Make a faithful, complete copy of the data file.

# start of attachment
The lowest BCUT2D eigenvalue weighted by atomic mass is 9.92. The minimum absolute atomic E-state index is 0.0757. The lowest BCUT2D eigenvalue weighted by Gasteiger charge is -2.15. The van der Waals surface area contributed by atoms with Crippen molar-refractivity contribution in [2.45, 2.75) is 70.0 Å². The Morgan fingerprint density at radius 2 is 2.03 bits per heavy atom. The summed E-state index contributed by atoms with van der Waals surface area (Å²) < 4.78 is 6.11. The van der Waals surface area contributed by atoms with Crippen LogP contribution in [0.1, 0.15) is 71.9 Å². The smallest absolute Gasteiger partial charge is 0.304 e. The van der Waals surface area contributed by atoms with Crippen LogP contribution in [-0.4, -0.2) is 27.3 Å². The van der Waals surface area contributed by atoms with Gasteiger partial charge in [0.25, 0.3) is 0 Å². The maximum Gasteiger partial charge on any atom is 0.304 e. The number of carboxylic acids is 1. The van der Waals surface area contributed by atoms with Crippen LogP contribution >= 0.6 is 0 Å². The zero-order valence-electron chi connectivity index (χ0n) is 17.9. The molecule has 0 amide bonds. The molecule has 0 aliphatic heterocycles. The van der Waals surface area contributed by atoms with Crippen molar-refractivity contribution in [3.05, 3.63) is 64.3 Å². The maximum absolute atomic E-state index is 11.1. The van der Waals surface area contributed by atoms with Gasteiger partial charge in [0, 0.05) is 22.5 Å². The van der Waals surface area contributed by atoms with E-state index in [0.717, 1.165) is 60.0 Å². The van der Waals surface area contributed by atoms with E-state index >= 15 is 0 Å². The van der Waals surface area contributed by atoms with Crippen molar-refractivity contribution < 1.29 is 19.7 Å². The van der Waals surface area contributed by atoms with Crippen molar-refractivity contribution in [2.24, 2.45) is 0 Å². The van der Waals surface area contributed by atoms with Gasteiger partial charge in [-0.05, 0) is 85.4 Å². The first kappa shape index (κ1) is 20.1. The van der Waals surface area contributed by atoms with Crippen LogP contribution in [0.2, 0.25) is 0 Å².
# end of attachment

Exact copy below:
The lowest BCUT2D eigenvalue weighted by atomic mass is 9.92. The minimum absolute atomic E-state index is 0.0757. The lowest BCUT2D eigenvalue weighted by Gasteiger charge is -2.15. The van der Waals surface area contributed by atoms with Crippen molar-refractivity contribution in [2.45, 2.75) is 70.0 Å². The Morgan fingerprint density at radius 2 is 2.03 bits per heavy atom. The summed E-state index contributed by atoms with van der Waals surface area (Å²) < 4.78 is 6.11. The van der Waals surface area contributed by atoms with Crippen LogP contribution in [0.1, 0.15) is 71.9 Å². The smallest absolute Gasteiger partial charge is 0.304 e. The van der Waals surface area contributed by atoms with Crippen LogP contribution in [-0.4, -0.2) is 27.3 Å². The van der Waals surface area contributed by atoms with Gasteiger partial charge in [0.25, 0.3) is 0 Å². The maximum Gasteiger partial charge on any atom is 0.304 e. The number of carboxylic acids is 1. The van der Waals surface area contributed by atoms with Crippen LogP contribution >= 0.6 is 0 Å². The zero-order valence-electron chi connectivity index (χ0n) is 17.9. The molecule has 0 amide bonds. The molecule has 0 aliphatic heterocycles. The van der Waals surface area contributed by atoms with Crippen molar-refractivity contribution in [3.05, 3.63) is 64.3 Å². The maximum absolute atomic E-state index is 11.1. The van der Waals surface area contributed by atoms with Gasteiger partial charge in [0, 0.05) is 22.5 Å². The van der Waals surface area contributed by atoms with E-state index in [0.717, 1.165) is 60.0 Å². The van der Waals surface area contributed by atoms with E-state index >= 15 is 0 Å². The van der Waals surface area contributed by atoms with Crippen molar-refractivity contribution < 1.29 is 19.7 Å². The van der Waals surface area contributed by atoms with Crippen molar-refractivity contribution in [2.24, 2.45) is 0 Å². The van der Waals surface area contributed by atoms with Gasteiger partial charge in [-0.05, 0) is 85.4 Å². The first kappa shape index (κ1) is 20.1. The van der Waals surface area contributed by atoms with Crippen LogP contribution in [0.2, 0.25) is 0 Å².